…the older I get, the more I see how women are described as having gone mad, when what they’ve actually become is knowledgeable and powerful and fucking furious.
if u dont go to university you are simply unmotivated and deserve minimum wage. you should of thought about this earlier. when you were 15. why were you such an irresponsible 15 year old. i go to university every day and feel clean and wholesome discussing other people’s poverty while i sit at a crisp white ikea desk in the student lounge. sometimes i turn the pages in my notebook because the sound it makes calms me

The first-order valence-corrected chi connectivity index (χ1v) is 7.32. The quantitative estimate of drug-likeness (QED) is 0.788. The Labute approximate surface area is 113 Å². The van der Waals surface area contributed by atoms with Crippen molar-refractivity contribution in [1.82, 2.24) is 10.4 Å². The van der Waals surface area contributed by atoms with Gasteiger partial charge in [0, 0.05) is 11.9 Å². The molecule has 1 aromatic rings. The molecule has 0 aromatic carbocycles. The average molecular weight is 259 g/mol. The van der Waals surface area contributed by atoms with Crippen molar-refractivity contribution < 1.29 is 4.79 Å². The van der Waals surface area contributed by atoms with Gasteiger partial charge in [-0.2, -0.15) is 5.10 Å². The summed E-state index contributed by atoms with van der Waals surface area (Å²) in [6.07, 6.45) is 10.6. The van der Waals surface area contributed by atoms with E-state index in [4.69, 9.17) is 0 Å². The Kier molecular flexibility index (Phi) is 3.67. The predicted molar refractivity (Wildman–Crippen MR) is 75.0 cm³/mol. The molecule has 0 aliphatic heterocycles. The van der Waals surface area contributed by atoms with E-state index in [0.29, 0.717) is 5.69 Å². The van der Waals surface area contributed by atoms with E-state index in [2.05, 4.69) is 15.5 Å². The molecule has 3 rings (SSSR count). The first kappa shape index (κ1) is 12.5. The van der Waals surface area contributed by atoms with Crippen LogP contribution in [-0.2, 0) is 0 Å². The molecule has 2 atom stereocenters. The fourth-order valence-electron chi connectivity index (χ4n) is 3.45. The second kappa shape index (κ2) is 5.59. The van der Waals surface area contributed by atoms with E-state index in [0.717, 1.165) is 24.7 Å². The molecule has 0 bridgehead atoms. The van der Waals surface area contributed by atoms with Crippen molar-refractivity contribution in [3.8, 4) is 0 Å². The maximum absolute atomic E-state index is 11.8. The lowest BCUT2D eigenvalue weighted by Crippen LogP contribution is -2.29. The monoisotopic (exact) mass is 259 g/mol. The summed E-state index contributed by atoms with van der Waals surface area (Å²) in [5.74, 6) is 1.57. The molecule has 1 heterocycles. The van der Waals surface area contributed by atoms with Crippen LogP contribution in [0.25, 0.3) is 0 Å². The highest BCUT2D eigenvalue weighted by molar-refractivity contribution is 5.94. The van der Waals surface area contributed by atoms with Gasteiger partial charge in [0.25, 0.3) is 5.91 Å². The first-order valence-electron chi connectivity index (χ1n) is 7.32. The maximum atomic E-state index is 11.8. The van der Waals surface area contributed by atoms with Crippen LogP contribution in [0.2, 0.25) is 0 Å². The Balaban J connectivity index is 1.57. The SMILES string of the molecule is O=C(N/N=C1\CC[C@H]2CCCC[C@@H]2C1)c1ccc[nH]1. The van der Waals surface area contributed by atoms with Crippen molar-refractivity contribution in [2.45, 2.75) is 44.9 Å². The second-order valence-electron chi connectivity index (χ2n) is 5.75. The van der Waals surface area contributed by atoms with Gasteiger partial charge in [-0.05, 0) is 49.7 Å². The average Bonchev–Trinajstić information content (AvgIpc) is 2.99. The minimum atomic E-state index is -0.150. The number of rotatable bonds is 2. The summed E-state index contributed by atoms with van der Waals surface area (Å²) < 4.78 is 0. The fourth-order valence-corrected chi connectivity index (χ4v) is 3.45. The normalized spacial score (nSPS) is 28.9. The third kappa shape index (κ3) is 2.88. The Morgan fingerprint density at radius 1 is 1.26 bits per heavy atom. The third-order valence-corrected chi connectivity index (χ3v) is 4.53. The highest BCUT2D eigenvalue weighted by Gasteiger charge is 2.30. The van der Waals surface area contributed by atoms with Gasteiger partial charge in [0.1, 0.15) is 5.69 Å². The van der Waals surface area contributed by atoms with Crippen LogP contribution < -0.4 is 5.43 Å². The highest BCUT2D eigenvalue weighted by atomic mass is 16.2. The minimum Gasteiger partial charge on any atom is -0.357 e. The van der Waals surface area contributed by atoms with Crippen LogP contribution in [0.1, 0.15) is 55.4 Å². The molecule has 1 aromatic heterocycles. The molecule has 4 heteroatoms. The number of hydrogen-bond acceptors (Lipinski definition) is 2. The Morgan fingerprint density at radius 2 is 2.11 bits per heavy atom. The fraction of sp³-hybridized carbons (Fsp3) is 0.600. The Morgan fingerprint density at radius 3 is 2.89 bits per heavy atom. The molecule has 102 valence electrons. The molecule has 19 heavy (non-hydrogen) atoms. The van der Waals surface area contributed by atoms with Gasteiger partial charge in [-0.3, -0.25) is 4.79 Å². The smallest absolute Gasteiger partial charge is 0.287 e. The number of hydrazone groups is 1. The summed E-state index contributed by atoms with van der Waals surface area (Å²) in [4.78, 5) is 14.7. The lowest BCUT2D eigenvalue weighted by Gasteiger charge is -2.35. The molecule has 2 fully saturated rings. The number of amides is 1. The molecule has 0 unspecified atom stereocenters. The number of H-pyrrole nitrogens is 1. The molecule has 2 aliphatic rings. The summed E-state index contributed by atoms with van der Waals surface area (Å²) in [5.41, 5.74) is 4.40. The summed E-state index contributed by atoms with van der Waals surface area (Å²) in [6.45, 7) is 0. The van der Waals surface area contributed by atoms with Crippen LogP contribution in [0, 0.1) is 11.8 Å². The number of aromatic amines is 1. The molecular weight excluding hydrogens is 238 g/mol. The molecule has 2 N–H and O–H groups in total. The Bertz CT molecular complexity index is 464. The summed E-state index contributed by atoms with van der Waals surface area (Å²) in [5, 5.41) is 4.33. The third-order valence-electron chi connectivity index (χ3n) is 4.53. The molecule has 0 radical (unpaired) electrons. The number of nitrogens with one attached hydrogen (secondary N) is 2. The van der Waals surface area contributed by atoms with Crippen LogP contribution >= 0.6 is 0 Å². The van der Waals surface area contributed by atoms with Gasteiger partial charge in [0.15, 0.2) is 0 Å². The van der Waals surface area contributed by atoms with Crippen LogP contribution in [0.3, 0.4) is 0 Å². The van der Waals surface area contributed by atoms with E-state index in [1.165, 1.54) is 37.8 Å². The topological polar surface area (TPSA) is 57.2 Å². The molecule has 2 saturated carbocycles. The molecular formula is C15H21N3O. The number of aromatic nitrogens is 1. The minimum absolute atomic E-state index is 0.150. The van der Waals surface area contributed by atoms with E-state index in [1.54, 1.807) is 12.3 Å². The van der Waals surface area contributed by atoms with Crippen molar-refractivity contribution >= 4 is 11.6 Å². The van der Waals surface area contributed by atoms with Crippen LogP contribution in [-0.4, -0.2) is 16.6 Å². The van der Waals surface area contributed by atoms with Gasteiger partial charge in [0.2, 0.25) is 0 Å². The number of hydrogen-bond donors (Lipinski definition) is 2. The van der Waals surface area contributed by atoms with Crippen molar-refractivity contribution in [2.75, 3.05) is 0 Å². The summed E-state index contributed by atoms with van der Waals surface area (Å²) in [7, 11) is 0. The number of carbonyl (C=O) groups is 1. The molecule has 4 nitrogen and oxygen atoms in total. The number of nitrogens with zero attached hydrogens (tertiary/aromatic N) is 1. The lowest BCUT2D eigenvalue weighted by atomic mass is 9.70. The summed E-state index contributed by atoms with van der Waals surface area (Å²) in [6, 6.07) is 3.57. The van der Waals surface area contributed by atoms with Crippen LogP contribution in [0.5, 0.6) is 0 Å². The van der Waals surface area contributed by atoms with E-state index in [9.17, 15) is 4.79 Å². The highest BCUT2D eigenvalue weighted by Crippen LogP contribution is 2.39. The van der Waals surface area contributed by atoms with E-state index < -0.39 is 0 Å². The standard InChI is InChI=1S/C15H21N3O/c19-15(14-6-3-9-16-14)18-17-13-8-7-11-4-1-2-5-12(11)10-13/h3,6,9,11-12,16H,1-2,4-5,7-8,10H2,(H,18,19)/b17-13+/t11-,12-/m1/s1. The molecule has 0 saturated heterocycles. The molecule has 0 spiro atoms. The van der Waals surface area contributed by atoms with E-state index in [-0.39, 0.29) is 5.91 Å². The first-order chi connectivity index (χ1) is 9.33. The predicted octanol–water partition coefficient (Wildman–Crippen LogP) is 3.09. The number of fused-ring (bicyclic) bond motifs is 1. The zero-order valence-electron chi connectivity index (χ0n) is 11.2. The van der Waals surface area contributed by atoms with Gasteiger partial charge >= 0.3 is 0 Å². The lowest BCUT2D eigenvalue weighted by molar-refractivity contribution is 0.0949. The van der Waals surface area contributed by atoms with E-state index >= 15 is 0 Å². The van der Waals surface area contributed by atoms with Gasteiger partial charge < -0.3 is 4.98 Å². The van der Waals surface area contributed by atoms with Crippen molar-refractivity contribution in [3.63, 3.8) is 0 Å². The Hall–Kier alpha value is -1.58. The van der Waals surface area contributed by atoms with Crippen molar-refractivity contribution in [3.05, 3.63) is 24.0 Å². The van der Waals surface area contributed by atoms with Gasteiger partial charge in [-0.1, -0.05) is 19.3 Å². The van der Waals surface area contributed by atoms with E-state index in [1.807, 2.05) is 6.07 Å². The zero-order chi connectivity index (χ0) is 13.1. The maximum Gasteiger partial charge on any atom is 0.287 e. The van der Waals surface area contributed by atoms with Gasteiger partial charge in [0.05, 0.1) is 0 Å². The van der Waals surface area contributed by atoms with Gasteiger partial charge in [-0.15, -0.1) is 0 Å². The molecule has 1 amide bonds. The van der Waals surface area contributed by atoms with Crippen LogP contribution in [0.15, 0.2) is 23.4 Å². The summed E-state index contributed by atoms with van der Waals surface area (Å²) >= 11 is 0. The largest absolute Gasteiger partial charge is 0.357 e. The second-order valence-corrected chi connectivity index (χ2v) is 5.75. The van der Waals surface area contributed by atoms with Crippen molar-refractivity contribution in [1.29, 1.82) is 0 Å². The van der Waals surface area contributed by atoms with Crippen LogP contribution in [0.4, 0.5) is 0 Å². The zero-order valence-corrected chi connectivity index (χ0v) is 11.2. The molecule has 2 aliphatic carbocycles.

Capitalist realism insists on treating mental health as if it were a natural fact, like weather (but, then again, weather is no longer a natural fact so much as a political-economic effect). In the 1960s and 1970s, radical theory and politics (Laing, Foucault, Deleuze and Guattari, etc.) coalesced around extreme mental conditions such as schizophrenia, arguing, for instance, that madness was not a natural, but a political, category. But what is needed now is a politicization of much more common disorders. Indeed, it is their very commonness which is the issue: in Britain, depression is now the condition that is most treated by the NHS. In his book The Selfish Capitalist, Oliver James has convincingly posited a correlation between rising rates of mental distress and the neoliberal mode of capitalism practiced in countries like Britain, the USA and Australia. In line with James’s claims, I want to argue that it is necessary to reframe the growing problem of stress (and distress) in capitalist societies. Instead of treating it as incumbent on individuals to resolve their own psychological distress, instead, that is, of accepting the vast privatization of stress that has taken place over the last thirty years, we need to ask: how has it become acceptable that so many people, and especially so many young people, are ill?